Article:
Despite working long days and nights in the studio, Melissa and Louis found time to cruise through Hollywood Hills and along Rodeo Drive. They explored the Hollywood Walk of Fame on Hollywood Boulevard and Vine Street and saw the Capitol Records building. They arrived just in time for the Grammy Awards at the Staples Center and to spend Valentine’s Day together in Old Pasadena.
Gomez got a kick out of being kissed by an Elvis Presley impersonator on the sidewalk outside Madame Tussauds Wax Museum. The plaza sits adjacent to the world-famous Grauman’s Chinese Theatre and the Kodak Theatre in Hollywood.
“I have to say [the highlight of my sightseeing adventure] was at the theatre when Elvis kissed me on the lips,” she said. “That was the funniest part. I loved that. It was just fun. I didn’t expect to come see lookalikes.”
Likewise, she had no idea how much work goes into recording three songs.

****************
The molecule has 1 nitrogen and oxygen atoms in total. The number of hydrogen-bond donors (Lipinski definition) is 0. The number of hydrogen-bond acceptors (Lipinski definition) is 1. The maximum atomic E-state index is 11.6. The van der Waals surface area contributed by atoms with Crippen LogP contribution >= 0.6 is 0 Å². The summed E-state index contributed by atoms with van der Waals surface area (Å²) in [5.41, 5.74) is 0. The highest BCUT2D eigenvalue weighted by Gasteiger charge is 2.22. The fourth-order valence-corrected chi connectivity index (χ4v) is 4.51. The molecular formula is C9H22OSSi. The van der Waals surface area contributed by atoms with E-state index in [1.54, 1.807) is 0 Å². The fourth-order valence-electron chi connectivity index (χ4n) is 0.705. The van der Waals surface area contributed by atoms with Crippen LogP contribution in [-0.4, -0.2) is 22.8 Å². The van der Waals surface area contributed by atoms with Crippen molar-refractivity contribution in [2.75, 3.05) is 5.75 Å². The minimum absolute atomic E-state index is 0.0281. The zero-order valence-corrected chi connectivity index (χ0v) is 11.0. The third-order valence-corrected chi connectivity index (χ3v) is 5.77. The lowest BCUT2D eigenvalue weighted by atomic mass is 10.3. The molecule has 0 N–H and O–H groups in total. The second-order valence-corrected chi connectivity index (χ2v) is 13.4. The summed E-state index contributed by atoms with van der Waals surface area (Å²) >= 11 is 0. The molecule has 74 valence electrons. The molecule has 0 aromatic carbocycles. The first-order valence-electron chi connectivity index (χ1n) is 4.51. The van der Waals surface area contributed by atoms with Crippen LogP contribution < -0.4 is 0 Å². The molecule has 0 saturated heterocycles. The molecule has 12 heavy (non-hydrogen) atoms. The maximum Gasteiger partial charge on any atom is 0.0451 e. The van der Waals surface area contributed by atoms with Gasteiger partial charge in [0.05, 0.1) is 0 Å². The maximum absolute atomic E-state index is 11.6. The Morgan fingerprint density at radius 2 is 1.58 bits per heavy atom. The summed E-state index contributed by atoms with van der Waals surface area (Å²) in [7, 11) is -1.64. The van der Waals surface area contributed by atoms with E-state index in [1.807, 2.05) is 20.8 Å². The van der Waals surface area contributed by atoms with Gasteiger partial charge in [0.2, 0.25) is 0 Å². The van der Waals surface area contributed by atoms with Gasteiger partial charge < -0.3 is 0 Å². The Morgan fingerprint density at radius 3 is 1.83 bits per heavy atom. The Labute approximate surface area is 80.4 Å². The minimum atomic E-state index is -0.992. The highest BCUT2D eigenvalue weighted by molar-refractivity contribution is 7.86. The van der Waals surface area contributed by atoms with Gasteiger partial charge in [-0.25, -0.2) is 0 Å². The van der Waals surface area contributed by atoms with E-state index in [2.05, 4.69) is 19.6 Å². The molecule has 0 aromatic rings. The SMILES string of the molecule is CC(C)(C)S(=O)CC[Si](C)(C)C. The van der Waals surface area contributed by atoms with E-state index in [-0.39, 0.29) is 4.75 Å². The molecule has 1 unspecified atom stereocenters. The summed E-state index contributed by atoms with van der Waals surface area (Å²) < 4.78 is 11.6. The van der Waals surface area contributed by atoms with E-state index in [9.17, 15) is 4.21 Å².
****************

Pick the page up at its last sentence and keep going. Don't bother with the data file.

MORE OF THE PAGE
“It’s been really long days, like 12 and 13 hours, but that’s OK because they took good care of me,” Gomez said. “I’m just shocked at how much it takes to make one song and we’re kind of rushing through the process. If we actually took the real amount of time, it would be weeks before we put out a song.
“I never knew this many people had to put their hands on it for it to become a final product. By the time we finish, it’s like 50 people have taken part in one section of a song. I’ve learned a lot from that – especially hearing my own song come to life.”
Gomez heard just enough to make her yearn to return to the studio.
“I think this is something I’m going to pursue now,” she said. “Maybe try and put a little more time into some vocal lessons and really see if I can take it up a notch.”
She then saluted the U.S. Army for helping her find the way to L.A.
“This is pretty big,” Gomez said. “This is something that I probably could have never done on my own, so it’s a really big deal.”